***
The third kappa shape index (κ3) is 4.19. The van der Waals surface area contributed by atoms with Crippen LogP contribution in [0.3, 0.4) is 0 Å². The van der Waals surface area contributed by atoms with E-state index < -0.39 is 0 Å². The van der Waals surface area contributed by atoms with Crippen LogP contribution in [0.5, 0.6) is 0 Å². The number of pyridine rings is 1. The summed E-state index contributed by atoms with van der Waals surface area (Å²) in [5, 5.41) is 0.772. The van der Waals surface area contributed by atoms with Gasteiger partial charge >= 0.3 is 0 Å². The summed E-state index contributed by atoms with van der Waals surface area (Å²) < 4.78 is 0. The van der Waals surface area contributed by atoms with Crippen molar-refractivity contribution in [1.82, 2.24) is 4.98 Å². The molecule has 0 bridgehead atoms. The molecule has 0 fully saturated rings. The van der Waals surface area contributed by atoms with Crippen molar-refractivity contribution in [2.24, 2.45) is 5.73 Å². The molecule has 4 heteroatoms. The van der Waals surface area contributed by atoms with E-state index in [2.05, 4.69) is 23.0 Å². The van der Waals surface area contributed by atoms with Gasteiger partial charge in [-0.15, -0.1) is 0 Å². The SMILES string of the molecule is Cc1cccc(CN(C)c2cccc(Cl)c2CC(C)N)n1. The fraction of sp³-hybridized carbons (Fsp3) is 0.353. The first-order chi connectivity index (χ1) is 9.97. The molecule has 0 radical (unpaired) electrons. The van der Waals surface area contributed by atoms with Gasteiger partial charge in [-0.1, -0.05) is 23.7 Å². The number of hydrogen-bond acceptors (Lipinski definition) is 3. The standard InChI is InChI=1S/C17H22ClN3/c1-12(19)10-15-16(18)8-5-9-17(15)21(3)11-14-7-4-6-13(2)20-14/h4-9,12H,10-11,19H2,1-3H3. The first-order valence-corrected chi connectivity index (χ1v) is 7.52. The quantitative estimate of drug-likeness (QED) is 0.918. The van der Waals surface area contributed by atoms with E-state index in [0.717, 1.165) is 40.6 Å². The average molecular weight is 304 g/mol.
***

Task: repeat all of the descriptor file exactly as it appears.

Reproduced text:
The third kappa shape index (κ3) is 4.19. The van der Waals surface area contributed by atoms with Crippen LogP contribution in [0.3, 0.4) is 0 Å². The van der Waals surface area contributed by atoms with E-state index < -0.39 is 0 Å². The van der Waals surface area contributed by atoms with Crippen LogP contribution in [0.5, 0.6) is 0 Å². The number of pyridine rings is 1. The summed E-state index contributed by atoms with van der Waals surface area (Å²) in [5, 5.41) is 0.772. The van der Waals surface area contributed by atoms with Gasteiger partial charge >= 0.3 is 0 Å². The summed E-state index contributed by atoms with van der Waals surface area (Å²) < 4.78 is 0. The van der Waals surface area contributed by atoms with Crippen molar-refractivity contribution in [1.82, 2.24) is 4.98 Å². The molecule has 0 bridgehead atoms. The molecule has 0 fully saturated rings. The van der Waals surface area contributed by atoms with Crippen molar-refractivity contribution in [2.24, 2.45) is 5.73 Å². The molecule has 4 heteroatoms. The van der Waals surface area contributed by atoms with E-state index in [2.05, 4.69) is 23.0 Å². The van der Waals surface area contributed by atoms with Gasteiger partial charge in [-0.15, -0.1) is 0 Å². The SMILES string of the molecule is Cc1cccc(CN(C)c2cccc(Cl)c2CC(C)N)n1. The fraction of sp³-hybridized carbons (Fsp3) is 0.353. The first-order chi connectivity index (χ1) is 9.97. The molecule has 0 radical (unpaired) electrons. The van der Waals surface area contributed by atoms with Gasteiger partial charge in [-0.1, -0.05) is 23.7 Å². The number of hydrogen-bond acceptors (Lipinski definition) is 3. The standard InChI is InChI=1S/C17H22ClN3/c1-12(19)10-15-16(18)8-5-9-17(15)21(3)11-14-7-4-6-13(2)20-14/h4-9,12H,10-11,19H2,1-3H3. The first-order valence-corrected chi connectivity index (χ1v) is 7.52. The quantitative estimate of drug-likeness (QED) is 0.918. The van der Waals surface area contributed by atoms with E-state index in [0.717, 1.165) is 40.6 Å². The average molecular weight is 304 g/mol.